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Why the Chiefs shouldn’t move Chris Jones back to defensive tackle

On Monday’s Out of Structure podcast, we looked into the idea of Jones moving back to his original position.

Los Angeles Chargers v Kansas City Chiefs Photo by David Eulitt/Getty Images

On the latest episode of the Arrowhead Pride Out of Structure podcast, we answered all of your Twitter questions about the Kansas City Chiefs’ 30-24 loss to the Los Angeles Chargers on Sunday at Arrowhead Stadium.

We got a few questions about defensive end Chris Jones — and whether or not the Chiefs’ coaching staff should consider moving him back to his original position: defensive tackle. Jones earned second-team All-Pro honors on two occasions as an interior lineman: 2020 and 2018. In 2018, Jones earned a career-high 15.5 sacks

So far this season, Jones has earned two sacks; each came in the first game of the season from the defensive end position. He’s earned a pressure on 9.9% of his pass-rush snaps this year. In his All-Pro seasons, Jones had a rate of at least 13.6% in each season as a primary defensive tackle.

Should Jones go back to being a full-time defensive tackle?

Matt Stagner and I don’t believe so; we had three reasons why he shouldn’t be moved back right now.

1. He’s been better than you think

Jones hasn’t filled up the box score like a player who was hyped up to be a Defensive Player of the Year candidate, but he’s still been very impactful on the edge.

In Week 1, he made two game-changing sacks — one right before the half to prevent the Cleveland Browns from scoring any more, along with another in the fourth quarter that led to a failed possession.

In Week 3, Jones didn’t register a sack. But he did tie for the team lead with four pressures — one of them a quarterback hit. He had a few chances at a sack where quarterback Justin Herbert just got rid of the ball too quickly. One was on the first touchdown pass to wide receiver Mike Williams, when Jones made quick work of the right tackle and had a free shot at Herbert — but a busted coverage allowed for wide-open, quick throw. The Los Angeles Chargers also constantly ran away from Jones; one of the times they ran towards him, he gobbled up running back Austin Ekeler for no gain.

2. He’s still green at the position; he has time to get more comfortable there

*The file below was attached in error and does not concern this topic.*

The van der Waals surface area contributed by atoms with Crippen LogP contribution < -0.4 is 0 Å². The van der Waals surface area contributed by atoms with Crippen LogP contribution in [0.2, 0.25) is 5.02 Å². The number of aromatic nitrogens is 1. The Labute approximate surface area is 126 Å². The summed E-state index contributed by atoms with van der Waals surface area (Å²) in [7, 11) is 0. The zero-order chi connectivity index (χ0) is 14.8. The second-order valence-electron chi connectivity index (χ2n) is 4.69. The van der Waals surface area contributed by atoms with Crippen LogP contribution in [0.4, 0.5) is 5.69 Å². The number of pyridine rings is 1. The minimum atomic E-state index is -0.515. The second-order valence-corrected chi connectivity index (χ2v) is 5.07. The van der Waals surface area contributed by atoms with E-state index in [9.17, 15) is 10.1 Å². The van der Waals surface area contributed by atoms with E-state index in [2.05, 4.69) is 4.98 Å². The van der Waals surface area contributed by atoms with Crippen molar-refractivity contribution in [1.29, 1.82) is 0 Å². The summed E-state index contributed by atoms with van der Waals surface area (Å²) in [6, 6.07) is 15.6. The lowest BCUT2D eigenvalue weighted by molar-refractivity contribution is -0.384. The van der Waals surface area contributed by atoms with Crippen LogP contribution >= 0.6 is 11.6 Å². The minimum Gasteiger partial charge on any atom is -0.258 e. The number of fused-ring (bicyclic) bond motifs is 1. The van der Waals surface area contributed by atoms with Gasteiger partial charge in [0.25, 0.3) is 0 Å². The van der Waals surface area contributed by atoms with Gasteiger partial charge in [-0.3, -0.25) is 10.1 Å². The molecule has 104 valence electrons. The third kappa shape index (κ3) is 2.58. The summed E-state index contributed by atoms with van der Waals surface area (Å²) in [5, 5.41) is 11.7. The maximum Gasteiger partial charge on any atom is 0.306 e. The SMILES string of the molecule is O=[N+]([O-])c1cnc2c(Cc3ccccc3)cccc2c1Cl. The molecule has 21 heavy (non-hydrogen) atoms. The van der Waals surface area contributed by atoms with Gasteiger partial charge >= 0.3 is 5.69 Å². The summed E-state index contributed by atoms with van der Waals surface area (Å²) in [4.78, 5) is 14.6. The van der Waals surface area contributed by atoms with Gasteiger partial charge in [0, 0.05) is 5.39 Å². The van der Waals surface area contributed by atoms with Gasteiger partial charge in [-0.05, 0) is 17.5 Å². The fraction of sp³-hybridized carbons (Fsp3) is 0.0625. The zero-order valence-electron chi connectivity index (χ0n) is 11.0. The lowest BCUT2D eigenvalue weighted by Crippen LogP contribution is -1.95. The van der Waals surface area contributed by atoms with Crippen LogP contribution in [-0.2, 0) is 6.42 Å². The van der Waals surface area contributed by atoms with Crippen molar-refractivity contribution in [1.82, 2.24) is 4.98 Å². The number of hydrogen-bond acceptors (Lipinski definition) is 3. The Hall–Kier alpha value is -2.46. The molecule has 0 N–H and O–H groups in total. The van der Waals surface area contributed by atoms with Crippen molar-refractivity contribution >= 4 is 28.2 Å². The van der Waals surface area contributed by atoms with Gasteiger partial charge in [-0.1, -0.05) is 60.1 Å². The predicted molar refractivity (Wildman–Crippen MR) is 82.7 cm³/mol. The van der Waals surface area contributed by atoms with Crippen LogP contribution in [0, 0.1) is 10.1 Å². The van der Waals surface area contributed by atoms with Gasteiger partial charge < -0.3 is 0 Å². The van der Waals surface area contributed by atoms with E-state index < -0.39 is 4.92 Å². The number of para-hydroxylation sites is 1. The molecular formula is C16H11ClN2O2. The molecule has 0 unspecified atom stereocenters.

The Week 2 performance was where it appeared Jones struggled the most. But for a defensive end — especially one who is still new to the position — the Baltimore Ravens’ offense is a very hard scheme to defend. For much of the time, the option plays they run put edge players in unwinnable positions — and their constant misdirection doesn’t make it any easier.

The more repetitions he gets, the better Jones will understand how to defend the complexities of that kind of scheme. In Week 4 against the Philadelphia Eagles, he’ll get another shot at a team that likes to run their quarterback with options.

By the time they’d potentially see the Ravens again, Jones is likely to be more prepared and comfortable to excel on the edge.

3. A healthy Frank Clark impacts Jones’ versatility

While Matt and I agree Jones should be given a longer leash as a starting defensive end, we also agree that he needs to be moved around more, playing more snaps as a situational defensive tackle — especially as a pass rusher.

One reason we haven’t seen it enough is that defensive end Frank Clark has missed two of the team’s first three games; when he played in Week 2, Jones saw more snaps at tackle.

If Jones slides inside on a given play, Clark’s availability allows the team to have better options at defensive end. Even if Clark continues to have spotty availability as the season goes on, the team may gain more trust in edge players like Mike Danna, Alex Okafor and Joshua Kaindoh — which helps them feel better about shifting Jones to the interior.


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